You can give money to people all you want, but giving money and giving hope are two different things. We need them both, but understanding the difference between the two is really critical. That’s why I try to do more one-on-one meeting with people.

When you’re with someone in an individual setting — or even if it’s a group setting — you’re helping someone momentarily escape their reality, escape their situation and perhaps, bring hope to them, which is a powerful thing. You can give them some peace of mind, and give them — and yourself — some perspective that they may not have been able to find. I usually start by talking the way I would with anyone I’m meeting for the first time, and keep it very focused on them: where they’re from, if they’re going to the race, that sort of thing. The one thing we don’t talk about, especially when I’m with servicemen and servicewomen, is their ailment. They get asked about it all the time, and typically, the last thing they want to talk about is how they were injured. That particular moment can bring back some really awful memories, and talking about it can also makes the person feel like he’s standing out in a negative way.

So we talk, and hopefully, I encourage the person to keep up his or her own battle to survive, and continue to be an inspiration for others.

One of other things I’ve noticed when I’m meeting face-to-face with people is that their families need encouragement, too. They’re trying to take care of this individual, and it’s so hard to take care of yourself, let alone someone else sometimes. Family members need some inspiration — something to prop them up — and I try to do what I can there, too.

Finally, the other thing is that when you’re there in person, you can sometimes help spread the news about that person’s illness, and bring attention to their situation so that they and others like them can benefit from it.

We have quite a few drivers in NASCAR who put in the time to help many, many people. Given what happened this week, I want to take a moment to acknowledge Tony Stewart, arguably the most charitable person you’ll find in the garage. He does a ton, and you’d never hear about any of it because it’s all done under the radar. I have a tremendous respect for him because of that.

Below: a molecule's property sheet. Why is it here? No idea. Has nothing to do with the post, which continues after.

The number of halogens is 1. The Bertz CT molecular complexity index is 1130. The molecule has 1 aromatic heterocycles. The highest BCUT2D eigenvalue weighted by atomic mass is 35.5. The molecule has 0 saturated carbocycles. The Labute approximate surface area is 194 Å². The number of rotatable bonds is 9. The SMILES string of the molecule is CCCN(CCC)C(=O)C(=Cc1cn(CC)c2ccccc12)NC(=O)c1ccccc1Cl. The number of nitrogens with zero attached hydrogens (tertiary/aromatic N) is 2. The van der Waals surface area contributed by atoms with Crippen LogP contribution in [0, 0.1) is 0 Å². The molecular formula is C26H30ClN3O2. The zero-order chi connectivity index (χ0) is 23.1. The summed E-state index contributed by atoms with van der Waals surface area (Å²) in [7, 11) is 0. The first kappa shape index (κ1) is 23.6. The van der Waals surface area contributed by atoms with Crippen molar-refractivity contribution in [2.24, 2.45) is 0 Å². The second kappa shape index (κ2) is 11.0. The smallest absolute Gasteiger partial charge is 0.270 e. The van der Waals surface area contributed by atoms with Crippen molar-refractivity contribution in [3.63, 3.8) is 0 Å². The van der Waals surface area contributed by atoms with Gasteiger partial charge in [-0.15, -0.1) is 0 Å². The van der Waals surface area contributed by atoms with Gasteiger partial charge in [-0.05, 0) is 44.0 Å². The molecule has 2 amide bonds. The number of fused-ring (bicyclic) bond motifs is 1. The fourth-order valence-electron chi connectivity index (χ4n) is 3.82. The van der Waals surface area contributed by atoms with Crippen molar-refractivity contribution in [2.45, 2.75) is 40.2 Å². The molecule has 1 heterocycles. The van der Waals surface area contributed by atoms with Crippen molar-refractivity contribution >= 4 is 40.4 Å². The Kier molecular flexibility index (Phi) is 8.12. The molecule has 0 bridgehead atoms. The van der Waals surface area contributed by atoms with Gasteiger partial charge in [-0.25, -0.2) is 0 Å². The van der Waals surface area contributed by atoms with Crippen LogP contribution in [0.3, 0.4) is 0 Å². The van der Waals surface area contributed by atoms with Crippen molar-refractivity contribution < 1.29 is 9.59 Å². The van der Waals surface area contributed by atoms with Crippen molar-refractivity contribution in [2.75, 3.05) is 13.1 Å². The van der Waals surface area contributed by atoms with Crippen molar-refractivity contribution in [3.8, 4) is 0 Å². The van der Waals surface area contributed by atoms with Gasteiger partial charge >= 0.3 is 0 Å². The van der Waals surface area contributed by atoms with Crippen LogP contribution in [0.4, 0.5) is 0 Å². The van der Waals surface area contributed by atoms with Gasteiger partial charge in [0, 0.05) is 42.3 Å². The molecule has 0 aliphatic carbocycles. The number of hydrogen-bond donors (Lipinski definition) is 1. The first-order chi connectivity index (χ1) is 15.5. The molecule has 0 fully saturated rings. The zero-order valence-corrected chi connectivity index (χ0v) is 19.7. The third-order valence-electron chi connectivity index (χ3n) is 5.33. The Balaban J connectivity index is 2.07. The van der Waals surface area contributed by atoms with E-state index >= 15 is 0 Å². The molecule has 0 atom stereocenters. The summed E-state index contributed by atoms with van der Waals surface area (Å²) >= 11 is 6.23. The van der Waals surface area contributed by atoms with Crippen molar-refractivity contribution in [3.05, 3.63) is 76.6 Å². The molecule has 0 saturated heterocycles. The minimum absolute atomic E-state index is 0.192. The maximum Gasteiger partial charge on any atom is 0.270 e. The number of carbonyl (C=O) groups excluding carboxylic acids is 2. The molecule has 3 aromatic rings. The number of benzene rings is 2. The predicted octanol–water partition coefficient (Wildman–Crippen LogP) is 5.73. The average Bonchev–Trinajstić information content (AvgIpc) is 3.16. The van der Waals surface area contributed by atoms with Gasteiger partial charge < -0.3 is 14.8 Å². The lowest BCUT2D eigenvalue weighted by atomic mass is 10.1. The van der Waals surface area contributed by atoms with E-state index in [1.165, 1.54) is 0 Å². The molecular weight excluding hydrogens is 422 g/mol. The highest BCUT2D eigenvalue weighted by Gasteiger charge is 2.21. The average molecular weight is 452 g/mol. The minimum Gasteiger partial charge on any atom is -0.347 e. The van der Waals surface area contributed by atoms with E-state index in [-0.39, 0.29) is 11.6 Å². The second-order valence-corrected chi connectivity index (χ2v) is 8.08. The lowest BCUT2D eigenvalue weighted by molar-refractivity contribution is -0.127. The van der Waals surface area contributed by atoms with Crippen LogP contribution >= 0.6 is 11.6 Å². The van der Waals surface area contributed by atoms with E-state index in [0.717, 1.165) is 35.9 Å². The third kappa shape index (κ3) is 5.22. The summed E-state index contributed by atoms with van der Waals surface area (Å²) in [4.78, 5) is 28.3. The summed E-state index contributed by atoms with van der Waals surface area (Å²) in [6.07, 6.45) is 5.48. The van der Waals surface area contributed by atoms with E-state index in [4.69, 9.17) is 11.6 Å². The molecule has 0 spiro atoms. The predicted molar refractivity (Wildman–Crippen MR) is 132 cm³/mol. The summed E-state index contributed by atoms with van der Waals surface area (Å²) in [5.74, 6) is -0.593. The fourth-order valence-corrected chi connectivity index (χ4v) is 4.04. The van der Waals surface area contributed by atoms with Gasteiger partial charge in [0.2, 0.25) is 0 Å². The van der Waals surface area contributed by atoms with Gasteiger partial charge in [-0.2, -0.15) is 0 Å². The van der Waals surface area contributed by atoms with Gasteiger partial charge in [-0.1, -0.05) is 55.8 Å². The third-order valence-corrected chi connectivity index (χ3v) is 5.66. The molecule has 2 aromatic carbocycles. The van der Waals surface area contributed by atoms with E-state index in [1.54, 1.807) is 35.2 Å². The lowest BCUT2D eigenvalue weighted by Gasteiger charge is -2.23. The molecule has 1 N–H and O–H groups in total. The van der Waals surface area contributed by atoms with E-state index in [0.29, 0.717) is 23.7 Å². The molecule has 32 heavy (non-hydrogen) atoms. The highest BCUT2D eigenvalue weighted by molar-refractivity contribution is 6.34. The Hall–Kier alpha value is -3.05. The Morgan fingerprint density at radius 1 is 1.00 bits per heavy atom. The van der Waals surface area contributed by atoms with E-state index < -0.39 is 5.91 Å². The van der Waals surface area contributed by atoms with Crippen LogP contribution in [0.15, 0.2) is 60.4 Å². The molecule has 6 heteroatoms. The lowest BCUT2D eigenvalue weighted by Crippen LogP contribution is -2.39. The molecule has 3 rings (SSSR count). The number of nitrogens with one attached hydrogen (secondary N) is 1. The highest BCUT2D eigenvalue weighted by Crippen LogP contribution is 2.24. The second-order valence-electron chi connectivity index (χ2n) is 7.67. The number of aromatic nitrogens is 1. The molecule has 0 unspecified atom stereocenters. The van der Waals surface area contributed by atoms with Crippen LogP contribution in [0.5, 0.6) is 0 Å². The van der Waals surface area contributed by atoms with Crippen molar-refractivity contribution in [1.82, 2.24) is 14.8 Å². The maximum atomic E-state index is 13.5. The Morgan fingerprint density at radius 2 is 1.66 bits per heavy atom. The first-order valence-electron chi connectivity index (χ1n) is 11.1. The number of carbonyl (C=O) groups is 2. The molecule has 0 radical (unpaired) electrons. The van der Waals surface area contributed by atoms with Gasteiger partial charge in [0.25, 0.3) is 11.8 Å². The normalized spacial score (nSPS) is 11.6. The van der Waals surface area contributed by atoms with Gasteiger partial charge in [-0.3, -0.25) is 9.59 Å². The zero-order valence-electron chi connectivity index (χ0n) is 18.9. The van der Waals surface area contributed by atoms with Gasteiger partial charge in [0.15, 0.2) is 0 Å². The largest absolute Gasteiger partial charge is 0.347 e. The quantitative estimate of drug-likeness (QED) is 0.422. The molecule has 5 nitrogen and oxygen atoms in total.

1002_Tony

Tony Stewart is one of the most charitable men in our sport. I’m glad he’ll be sticking around after he retires.

A WORLD TO HELP

There’s no doubt that being a parent — even as short a time as I’ve been a parent — affects the way you look at children. The hope is that one day, kids grow up and figure out the world on their own, making their own decisions for good or bad. The idea that they’ll never get that chance, that they’ll never get to walk their own path, feels criminal.

Elijah Aschbrenner has had a tremendous effect on me and on my girlfriend, Paige. He inspired us, and reminded us of what is truly important. I’ve included more information about him below.

This weekend, I’ll get back behind the wheel of the 2 car, and I’ll put my energy back into racing for a championship. Sometimes things will go our way, and sometimes they won’t, and without a doubt, I’ll let you know how I feel about it. But whatever happens, win or lose, I’m going to remember that there’s a lot more happening outside the track, and it really, really matters. My hope is that you’ll take a moment out of your day to think about the bigger picture, too. There is literally a world of people out there who need our help.

(Learn more about Elijah Aschbrenner at https://www.facebook.com/prayersforelijah and #PrayersForElijah on Twitter.)